The independent student newspaper of the University of Tulsa.

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Staff Picks

What sports would you like to see played in the Tulsa Olympics?

Football—Will Bramlett, Sports Editor
Cow Tipping­—Anna Bennett, State Run Editor
Polo—Stephanie Hice, Variety Editor
Chess Boxing­—Kalen Peterson, Copy Editor
Synchronized Oil Drilling­—Patrick Creedon, Barricade Editor
Chese Sculpting­—Conor Fellin, Managing Editor
Tornado Chasing­—Morgan Krueger, News Editor
Noodling­—Nikki Hager, Arbitrary Writer of the Week
Blowing ’Cane­—J.Christopher Proctor, Editor-in-Chief

2024 Olympics not held in Baku, clearly inferior

By Abigail LaBounty
 Staff Writer

The 2024 summer Olympics were a series of surprises from the beginning. The first was the failure of the glorious city of Baku, Azerbaijan, heart of the highly beloved motherland, to win the Olympic bid.

Baku’s elimination in the first round of voting despite obviously surpassing such candidates as Paris, St. Petersburg and Istanbul, can only be attributed to corruption. Clearly Tulsa, recognizing the superiority of Baku, bribed the Olympic selection committee to eliminate Baku from the running early, before its superiority could be unequivocally demonstrated.

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Tulsa Olympics: economic boon or fiscal fiasco?

By J. Christopher Proctor

No Olympiad can come and go without some punk economist postulating on the effect the games will have on the economic well-being of the host city.

Some renditions of the games seem to have been wise long-term investments—see Los Angeles 1984, Barcelona 1992 and Salt Lake City 2002—while others have been unequivocal financial disasters: the Greek government could probably find a good use these days for the estimated $15 billion they lost on the 2004 Athens games.

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Tulsa’s Olympic Uniforms

By Nikki Hager
 Staff Writer

Ralph Lauren has officially released the designs for the upcoming Tulsa Olympic Opening Ceremonies. While there have been concerns that the uniforms were made in China, Lauren reassured critics, announcing they were actually made in Taiwan.

Graphic by Nikki Hager. At 85 years old, Ralph Lauren still has an impeccable sense of framing, contrast and irony, as demonstrated by his designs for the U.S. team’s uniforms.

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Reading requirements bad for students

By Morgan Krueger
 News Editor

Starting this year, if Oklahoma third graders cannot pass the state reading tests, they may be held back for up to two years.

This is the first year that third graders are subject to the third-grade reading retention qualifier, an amendment made to the Reading Sufficiency Act in 2011.

This act aims to lower the illiteracy of Oklahoma and aid children in gaining skills for success.

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Charter schools opportunity for innovation

By Fraser Kastner
 Staff Writer

Recently, charter schools have become more popular across the United States, despite early misgivings about this unconventional form of education.

Photos courtesy news on 6, The schools seen above, Dove Science Academy and Tulsa School of Arts and Sciences, are two of the more successful charter schools in Oklahoma. Though they do not necessarily represent typical results for charter schools, the schools can serve as a model for the good that can be accomplished by alternative forms of education.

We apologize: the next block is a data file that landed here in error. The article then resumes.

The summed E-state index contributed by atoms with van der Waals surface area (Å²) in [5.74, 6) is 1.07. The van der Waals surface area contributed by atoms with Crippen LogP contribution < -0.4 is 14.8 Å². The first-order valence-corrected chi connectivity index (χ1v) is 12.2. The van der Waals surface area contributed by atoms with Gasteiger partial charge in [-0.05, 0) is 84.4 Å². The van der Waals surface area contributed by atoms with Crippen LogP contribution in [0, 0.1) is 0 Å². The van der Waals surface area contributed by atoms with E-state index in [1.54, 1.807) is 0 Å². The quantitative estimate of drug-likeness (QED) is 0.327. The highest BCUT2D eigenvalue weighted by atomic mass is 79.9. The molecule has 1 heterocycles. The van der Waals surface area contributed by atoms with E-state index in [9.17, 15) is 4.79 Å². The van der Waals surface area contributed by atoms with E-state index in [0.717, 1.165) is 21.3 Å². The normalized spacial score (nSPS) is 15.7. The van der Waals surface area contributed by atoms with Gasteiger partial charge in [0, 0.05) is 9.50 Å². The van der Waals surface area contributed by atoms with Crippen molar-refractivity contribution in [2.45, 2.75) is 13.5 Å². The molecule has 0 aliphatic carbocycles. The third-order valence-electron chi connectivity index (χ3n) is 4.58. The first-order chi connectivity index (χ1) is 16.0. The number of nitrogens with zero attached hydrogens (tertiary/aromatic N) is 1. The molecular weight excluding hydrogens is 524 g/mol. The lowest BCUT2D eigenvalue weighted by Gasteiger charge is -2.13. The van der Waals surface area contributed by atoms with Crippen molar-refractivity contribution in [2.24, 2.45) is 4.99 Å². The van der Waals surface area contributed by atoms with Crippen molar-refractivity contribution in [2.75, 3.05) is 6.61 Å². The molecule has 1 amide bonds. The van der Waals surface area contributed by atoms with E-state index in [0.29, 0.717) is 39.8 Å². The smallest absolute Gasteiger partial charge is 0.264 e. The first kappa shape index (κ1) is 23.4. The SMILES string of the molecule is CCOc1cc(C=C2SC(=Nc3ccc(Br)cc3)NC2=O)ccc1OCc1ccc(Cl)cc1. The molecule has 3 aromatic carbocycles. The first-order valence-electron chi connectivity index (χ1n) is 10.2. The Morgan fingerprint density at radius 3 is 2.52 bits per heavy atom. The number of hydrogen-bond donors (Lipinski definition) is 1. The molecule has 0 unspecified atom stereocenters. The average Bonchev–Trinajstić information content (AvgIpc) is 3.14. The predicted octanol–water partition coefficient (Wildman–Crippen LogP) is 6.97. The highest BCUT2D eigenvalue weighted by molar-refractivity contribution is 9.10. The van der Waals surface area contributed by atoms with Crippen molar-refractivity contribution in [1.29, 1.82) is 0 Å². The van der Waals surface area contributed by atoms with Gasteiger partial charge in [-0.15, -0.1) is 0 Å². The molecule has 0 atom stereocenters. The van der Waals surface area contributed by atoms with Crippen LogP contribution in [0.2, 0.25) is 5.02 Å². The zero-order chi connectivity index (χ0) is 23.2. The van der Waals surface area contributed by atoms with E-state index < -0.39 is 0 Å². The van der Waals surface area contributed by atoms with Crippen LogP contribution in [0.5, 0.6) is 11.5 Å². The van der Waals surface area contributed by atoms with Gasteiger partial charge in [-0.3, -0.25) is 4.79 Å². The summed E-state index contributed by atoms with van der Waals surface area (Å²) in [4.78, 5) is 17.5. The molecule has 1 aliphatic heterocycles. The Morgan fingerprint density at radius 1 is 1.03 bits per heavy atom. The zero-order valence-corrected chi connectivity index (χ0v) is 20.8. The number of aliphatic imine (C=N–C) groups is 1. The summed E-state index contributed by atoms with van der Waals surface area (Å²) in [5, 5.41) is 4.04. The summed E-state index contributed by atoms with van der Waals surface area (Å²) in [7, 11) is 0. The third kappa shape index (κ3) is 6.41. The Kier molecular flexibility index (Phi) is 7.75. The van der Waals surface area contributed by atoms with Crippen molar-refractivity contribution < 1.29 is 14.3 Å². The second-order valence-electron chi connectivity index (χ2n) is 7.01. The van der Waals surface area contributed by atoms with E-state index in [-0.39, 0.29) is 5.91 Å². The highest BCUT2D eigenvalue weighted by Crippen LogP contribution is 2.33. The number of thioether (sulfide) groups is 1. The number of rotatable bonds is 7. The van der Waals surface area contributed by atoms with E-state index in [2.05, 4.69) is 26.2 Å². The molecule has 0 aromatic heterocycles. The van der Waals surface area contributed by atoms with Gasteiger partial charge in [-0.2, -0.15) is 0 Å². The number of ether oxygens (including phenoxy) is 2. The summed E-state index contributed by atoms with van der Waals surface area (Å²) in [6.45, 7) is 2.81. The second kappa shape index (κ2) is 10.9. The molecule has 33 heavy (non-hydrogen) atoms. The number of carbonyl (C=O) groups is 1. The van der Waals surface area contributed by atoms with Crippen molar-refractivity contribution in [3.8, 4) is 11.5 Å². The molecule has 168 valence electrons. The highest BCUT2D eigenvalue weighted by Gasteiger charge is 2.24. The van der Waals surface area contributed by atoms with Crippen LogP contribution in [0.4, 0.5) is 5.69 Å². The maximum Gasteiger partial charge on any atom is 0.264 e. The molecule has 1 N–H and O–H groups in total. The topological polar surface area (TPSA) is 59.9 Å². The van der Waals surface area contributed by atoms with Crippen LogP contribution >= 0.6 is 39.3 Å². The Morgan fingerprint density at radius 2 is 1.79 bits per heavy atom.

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2024 Tulsa Olympics:

By Kimberly Poff
Staff Writer

Tulsa was splashed across the national news this past summer when its Olympic Exploratory Committee for the summer 2024 games was profiled in the New York Times. The headline, “London, Tokyo, Athens, Tulsa?” brought a firestorm of media attention to an otherwise unassuming city.

Tulsa’s Olympic cauldron features an oil derrick whose top is alight with the Olympic flame. Or a highly dangerous oil well explosion.

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Nichols’ “The Graduate” an uncomfortable look at the real world

By Patrick Creedon
 Barricade Editor

That classic tune goes, “Here’s to you, Mrs. Robinson. Jesus loves you more than you will know.”

It’s funny that such a song became popular when the woman—whom the song is nearly deeming an acceptable person—is essentially a villain in the 1967 film, “The Graduate,” where Simon & Garfunkel’s famous tune first appeared. Life is funny like that. We do not necessarily get what we deserve.

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Infinity Ward’s “Onslaught” an action-packed, worthwhile DLC

By Eliot Bauman
 Staff Writer

On Jan. 28, Infinity Ward and Activision released “Onslaught,” the first expansion downloadable content for “Call of Duty: Ghosts,” which hit shelves in Nov. 2013. “Onslaught” is the first of four expansions coming to “Ghosts” throughout the 2014 content season.

Aside from new map packs and weapons, “Onslaught” features the first of four chapters in the “Extinction” mini-campaign, which consists of an enjoyable, yet predictable story. A challenge for many, “Nightfall” makes for a great opportunity to play with friends.

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TU tennis top-tier team

By Kimberly Poff
 Staff Writer

The women’s tennis team rang in the season by winning the conference tennis player of the week twice in a row. Senior Samantha Vickers took the honor on Jan. 21, while her freshman teammate Marcelina Cichon won it Jan. 28.

Vickers has won several athlete of the week awards, and last year was named the Conference USA Women’s Tennis Athlete of the Year. “Its nice to know that I’m still getting recognition,” said the senior.

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